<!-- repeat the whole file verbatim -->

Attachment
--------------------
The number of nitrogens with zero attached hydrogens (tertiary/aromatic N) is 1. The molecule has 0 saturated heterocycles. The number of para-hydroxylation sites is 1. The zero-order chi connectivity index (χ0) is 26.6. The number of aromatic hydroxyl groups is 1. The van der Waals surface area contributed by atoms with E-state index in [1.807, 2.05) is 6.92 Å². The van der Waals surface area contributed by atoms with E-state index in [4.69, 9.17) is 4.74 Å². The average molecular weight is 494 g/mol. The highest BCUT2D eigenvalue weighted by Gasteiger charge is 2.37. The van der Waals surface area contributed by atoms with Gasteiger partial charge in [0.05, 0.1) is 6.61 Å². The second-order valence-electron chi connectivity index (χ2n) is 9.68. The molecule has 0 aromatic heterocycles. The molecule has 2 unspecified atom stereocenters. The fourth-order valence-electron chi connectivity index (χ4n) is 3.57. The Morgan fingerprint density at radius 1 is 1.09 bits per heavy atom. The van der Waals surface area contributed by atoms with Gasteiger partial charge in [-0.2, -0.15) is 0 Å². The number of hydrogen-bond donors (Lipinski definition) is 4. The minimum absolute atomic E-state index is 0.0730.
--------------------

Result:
The number of nitrogens with zero attached hydrogens (tertiary/aromatic N) is 1. The molecule has 0 saturated heterocycles. The number of para-hydroxylation sites is 1. The zero-order chi connectivity index (χ0) is 26.6. The number of aromatic hydroxyl groups is 1. The van der Waals surface area contributed by atoms with E-state index in [1.807, 2.05) is 6.92 Å². The van der Waals surface area contributed by atoms with E-state index in [4.69, 9.17) is 4.74 Å². The average molecular weight is 494 g/mol. The highest BCUT2D eigenvalue weighted by Gasteiger charge is 2.37. The van der Waals surface area contributed by atoms with Gasteiger partial charge in [0.05, 0.1) is 6.61 Å². The second-order valence-electron chi connectivity index (χ2n) is 9.68. The molecule has 0 aromatic heterocycles. The molecule has 2 unspecified atom stereocenters. The fourth-order valence-electron chi connectivity index (χ4n) is 3.57. The Morgan fingerprint density at radius 1 is 1.09 bits per heavy atom. The van der Waals surface area contributed by atoms with Gasteiger partial charge in [-0.2, -0.15) is 0 Å². The number of hydrogen-bond donors (Lipinski definition) is 4. The minimum absolute atomic E-state index is 0.0730.